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Famous from Bluffton - Dr. Robert Drake Murray

Yellow fever expert was a Bluffton native

A yellow fever specialist and expert. Dr. Robert Drake Murray, of international renown, was a son of Bluffton.

This is the second feature in a series "Famous from Bluffton." The previous feature's focus is Samuel S. Yoder, a United States Congressman from Bluffton. Click here to read that story.

During his career, he was looked upon as a leader in combating yellow fever and was sent by the U.S. government to take charge of places where yellow fever became epidemic.

Born in Ohlton, Ohio, in 1845, his parents Joseph A. and Nancy Drake Murray moved to Bluffton in 1855 when it was still called Shannon.

His father, Joseph, served in the Mexican War (sometime during 1846 -1848).

Nancy died in 1857. Joseph then married Elizabeth Deppler in 1858. From the marriage were born five boys and four girls.

On Jan. 22, 1868, Elizabeth gave birth to quadruplets. These quads were boys. Three lived. They were Maurice “Dode” Monroe Murray, Willis Medlow “Med” Murray, Horace “Hod” Greeley Murray. Their brother, who died at birth, was not named.

She gave birth to five boys within a period of 18 months.

Robert Drake Murray

Robert Drake Murray was education in Bluffton and was licensed to teach at age 15 and again at age 18.

On April 19, 1861, he enlisted as a private in the 7th Ohio Volunteer Infantry of the Union Army in the Civil War. He served until Nov. 29, 1862, when he was discharged because of a serious wound.

On Sept. 9, 1863, he re-enlisted as a private in the 12th Ohio Volunteer Cavalry. He served until July 10, 1865. During that time he was promoted to sergeant and brevet lieutenant.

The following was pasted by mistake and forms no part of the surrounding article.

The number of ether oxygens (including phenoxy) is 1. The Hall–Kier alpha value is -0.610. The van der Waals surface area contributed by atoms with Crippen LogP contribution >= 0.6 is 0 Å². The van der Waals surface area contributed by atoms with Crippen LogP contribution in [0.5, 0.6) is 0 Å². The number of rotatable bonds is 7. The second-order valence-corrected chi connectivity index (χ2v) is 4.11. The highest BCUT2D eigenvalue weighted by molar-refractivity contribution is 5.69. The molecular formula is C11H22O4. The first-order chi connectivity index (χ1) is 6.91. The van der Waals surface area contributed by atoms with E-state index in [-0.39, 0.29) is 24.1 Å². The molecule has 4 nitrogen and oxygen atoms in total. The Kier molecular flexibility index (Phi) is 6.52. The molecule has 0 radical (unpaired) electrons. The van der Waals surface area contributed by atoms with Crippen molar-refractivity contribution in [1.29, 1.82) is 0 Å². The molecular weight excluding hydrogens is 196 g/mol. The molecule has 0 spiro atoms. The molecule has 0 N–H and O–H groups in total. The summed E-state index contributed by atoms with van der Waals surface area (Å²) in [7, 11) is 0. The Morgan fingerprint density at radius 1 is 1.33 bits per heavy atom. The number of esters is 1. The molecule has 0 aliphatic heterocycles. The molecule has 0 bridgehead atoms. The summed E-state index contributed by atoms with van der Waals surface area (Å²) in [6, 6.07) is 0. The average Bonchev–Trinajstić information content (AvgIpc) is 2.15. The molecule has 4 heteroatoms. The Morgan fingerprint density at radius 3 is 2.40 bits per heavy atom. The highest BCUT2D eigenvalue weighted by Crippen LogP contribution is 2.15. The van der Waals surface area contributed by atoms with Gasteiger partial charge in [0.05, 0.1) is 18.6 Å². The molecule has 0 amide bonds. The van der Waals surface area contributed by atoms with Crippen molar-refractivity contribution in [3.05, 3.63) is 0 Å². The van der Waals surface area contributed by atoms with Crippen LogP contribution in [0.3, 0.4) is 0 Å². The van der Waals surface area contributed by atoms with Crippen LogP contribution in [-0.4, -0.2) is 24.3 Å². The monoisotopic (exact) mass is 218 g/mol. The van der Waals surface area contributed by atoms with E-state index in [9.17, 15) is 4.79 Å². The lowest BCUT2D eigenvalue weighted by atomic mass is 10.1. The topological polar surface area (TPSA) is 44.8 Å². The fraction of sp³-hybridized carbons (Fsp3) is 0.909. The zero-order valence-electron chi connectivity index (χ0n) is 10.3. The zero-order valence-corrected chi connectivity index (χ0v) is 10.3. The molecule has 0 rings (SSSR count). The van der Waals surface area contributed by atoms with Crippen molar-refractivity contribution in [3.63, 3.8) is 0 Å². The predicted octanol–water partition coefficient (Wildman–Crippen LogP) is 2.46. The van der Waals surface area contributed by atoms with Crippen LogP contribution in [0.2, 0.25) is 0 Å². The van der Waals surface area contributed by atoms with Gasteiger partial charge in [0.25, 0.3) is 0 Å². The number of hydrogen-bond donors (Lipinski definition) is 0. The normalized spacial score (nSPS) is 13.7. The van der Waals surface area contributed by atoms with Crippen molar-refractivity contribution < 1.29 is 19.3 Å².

He was wounded four times. The final wound was so serious that it was first thought to be fatal. He was also a prisoner of war for 4 ½ months. At the end of that period he was paroled and subsequently recovered.

In 1865, he began studying medicine at the Tripler United States Army Hospital in Columbus, Ohio. Later he became a pupil of J. Augustus Seitz in Bluffton and John E. Barby in Cleveland. And, during this period, he served as Bluffton’s postmaster, from 1865-66.

He graduated from Jefferson Medical College in 1871 having served as resident physician to the Philadelphia Hospital for 18 months.

Murray was appointed acting assistant surgeon of the U.S. Navy from 1871-72, and performed active work in the U.S. Marine Hospital Service, now known as the U.S. Public Health Service. He served there from April 1872 to November 1903.

During his tour of duty with the Public Health Service he was in command of the Marine Hospital Service in Key West Florida; New Orleans, Louisiana; Norfolk, Virginia; Vicksburg, Mississippi; Memphis, Tennessee; Pensacola, Florida; Bulf Quarantine, Mississippi and Mobile, Alabama.

Encountered yellow fever in more than 11 states

He encountered yellow fever during 25 of these 35 years in over 50 towns and in 11 states, besides on board ship.

Murray served in the epidemics of the disease at Key West in 1875, at Fernandina, in 1877, at New Orleans in 1878, and was secretary of the Thompson yellow-fever commission in 1878.

He commanded the first armed cordon sanitaire (quarantine) in the U.S.

This was in response to a virulent outbreak of yellow fever in Brownsville, Texas, and northern Mexico, the cordon sanitaire was established 180 miles north of the city, terminating at the Rio Grande to the west and the Gulf of Mexico to the east.

People traveling north had to remain quarantined at the cordon for 10 days before they were certified disease-free and could proceed.

There he conducted the first detention camps for the security of people outside the infected region. The camp was so successful that there was not a case of fever outside the cordon.